tive to the S&P 500 in the period but, on average, socially responsible funds trailed both indexes. Most socially responsible investors insist on funds that match the performance of conventional funds. And they get their wish. I compared the performance of socially responsible funds with the performance of conventional mutual funds of equal asset size. Matching by asset size was chosen because many other fund characteristics, such as costs, are related to size (Malhotra and McLeod 1997). Specifically, I compared the performance of the group of 31 socially responsible funds with that of a group of 62 conventional funds selected by matching each socially responsible fund with two conventional funds that were nearest to it in asset size. The 1.50 percent mean expense ratio of the group of socially responsible funds closely matched the 1.56 percent mean expense ratio of the group of conventional funds. The mean performance of the socially responsible funds was better than that of the conventional funds. The socially responsible funds’ negative mean alpha (–5.02 pps) was smaller than the conventional funds’ negative mean alpha (–7.45 pps). Similarly, the negative mean 6.73 pps eSDAR for socially responsible funds was smaller than the negative mean 7.79 pps for conventional funds. The difference in performance between the two fund groups was not, however, statistically significant. (The t-statistic of the difference between the means of alpha was 1.84; the t-statistic of the differences for eSDAR was 0.87.) In short, the mean performance of socially responsible funds was negative but no worse than the mean performance of conventional funds. Mutual funds, on average, have tended to tilt their portfolios toward small-cap stocks. In the period of this study, May 1990 to September 1998, small-cap stocks underperformed large-cap stocks. The mean arithmetic annualized return of the S&P 500 was 16.95 percent during the period, whereas the return to the CRSP 1–10, an index of all stocks, was 16.42 percent and the return of the CRSP 6–10, an index of the bottom five capitalization deciles, was only 14.16 percent.

Investment Action and Political Action Some socially responsible investors want no more than portfolios that are consistent with their beliefs. Domini (1992) described a Quaker college that screened out stocks of armament manufacturers. Did the board think it was going to stop the armament buildup? the provost was asked. “No,” he responded, “our board isn’t out to change the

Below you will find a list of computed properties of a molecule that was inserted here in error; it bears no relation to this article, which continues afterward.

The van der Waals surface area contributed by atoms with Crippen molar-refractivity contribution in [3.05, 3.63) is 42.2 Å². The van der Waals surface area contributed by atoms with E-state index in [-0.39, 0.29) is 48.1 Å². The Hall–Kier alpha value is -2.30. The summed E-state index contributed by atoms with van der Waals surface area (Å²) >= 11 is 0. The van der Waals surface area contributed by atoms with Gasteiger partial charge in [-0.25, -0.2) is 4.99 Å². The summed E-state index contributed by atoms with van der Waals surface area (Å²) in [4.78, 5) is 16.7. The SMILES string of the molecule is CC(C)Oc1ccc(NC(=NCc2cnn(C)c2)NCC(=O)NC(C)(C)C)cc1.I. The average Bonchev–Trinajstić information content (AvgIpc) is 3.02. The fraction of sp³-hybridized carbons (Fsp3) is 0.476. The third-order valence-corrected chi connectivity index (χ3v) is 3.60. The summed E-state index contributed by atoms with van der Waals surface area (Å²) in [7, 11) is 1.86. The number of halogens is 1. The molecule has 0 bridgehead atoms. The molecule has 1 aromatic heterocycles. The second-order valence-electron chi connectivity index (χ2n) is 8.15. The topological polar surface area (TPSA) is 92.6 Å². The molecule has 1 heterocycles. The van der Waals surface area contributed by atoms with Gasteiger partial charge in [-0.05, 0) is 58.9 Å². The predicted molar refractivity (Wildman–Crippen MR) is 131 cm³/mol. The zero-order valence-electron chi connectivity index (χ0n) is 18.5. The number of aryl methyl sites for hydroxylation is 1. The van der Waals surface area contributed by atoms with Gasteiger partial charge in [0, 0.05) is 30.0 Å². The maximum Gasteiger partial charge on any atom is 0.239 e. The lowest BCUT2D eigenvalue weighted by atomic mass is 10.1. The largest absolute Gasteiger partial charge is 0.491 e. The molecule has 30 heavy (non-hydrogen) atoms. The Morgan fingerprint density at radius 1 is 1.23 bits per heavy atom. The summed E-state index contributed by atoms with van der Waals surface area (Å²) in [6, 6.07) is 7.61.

©2000, Association for Investment Management and Research

May/June 2000

Table 3. Performance of Socially Responsible Mutual Funds, May 1990–September 1998 S&P 500 as Benchmark

Mutual Fund

S&P 500 Annualized Return

3/94–9/98 5/90–9/98 1/94–9/98 1/94–9/98 5/90–9/98 5/90–9/98 9/94–9/98 11/94–9/98 5/90–9/98 8/92–9/98 6/97–9/98 3/94–9/98 3/94–9/98 4/95–9/98 5/97–9/98 3/97–9/98 11/95–9/98 6/91–9/98 5/90–9/98 7/96–9/98 2/94–9/98 4/94–9/98 5/90–9/98 6/96–9/98 5/90–9/98 9/92–9/98 5/90–9/98 12/96–9/98 5/90–9/98 4/94–9/98 10/93–9/98

8.88% 11.33 14.92 14.09 14.05 12.35 18.20 19.15 8.15 8.19 1.65 18.12 11.29 25.14 1.52 15.30 21.62 16.30 14.97 12.26 13.13 17.44 6.55 23.17 12.42 10.27 10.51 13.89 12.67 3.33 12.99

20.28% 16.95 19.71 19.71 16.95 16.95 21.91 22.87 16.95 17.43 17.25 20.28 20.28 23.53 20.57 19.55 22.53 16.44 16.95 22.06 19.34 21.62 16.95 21.45 16.95 18.00 16.95 19.64 16.95 21.62 19.19

13.03 5.61

19.28 2.18

Mean Standard deviation ***Statistically significant at the 1 percent level. Source: Morningstar; Kinder, Lyndenberg, Domini & Company.

Excess Fund Return

Alpha

–11.40 pps –8.66 pps –5.62 –1.99 –4.79 –5.42 –5.62 –3.47 –2.90 –1.12 –4.60 –2.55 –3.71 –1.90 –3.72 –5.07 –8.80 –8.14 *** –9.25 –5.61 –15.61 –14.89 –2.16 –3.34 –8.99 –5.14 1.61 0.16 –19.06 –16.13 –4.25 –5.01 –0.91 –1.26 –0.14 –0.29 –1.98 –2.23 –9.80 –9.28 –6.21 –4.64 –4.19 –4.50 –10.40 –8.11*** 1.72 –0.29 –4.53 –6.52 –7.74 –2.69 –6.44 –0.07 –5.75 –5.96 –4.28 –0.75 –18.30 –15.14*** –6.20 –5.56 –6.26 5.00

–5.02 4.34

Beta

eSDAR

DSI Annualized Return

0.82 0.70 1.04 0.86 0.85 0.83 0.89 1.08 0.95 0.72 0.94 1.08 0.75 1.08 0.81 1.05 1.02 1.01 1.02 0.97 0.89 1.02 0.81 1.12 1.16 0.63 0.48 1.01 0.71 0.81 0.96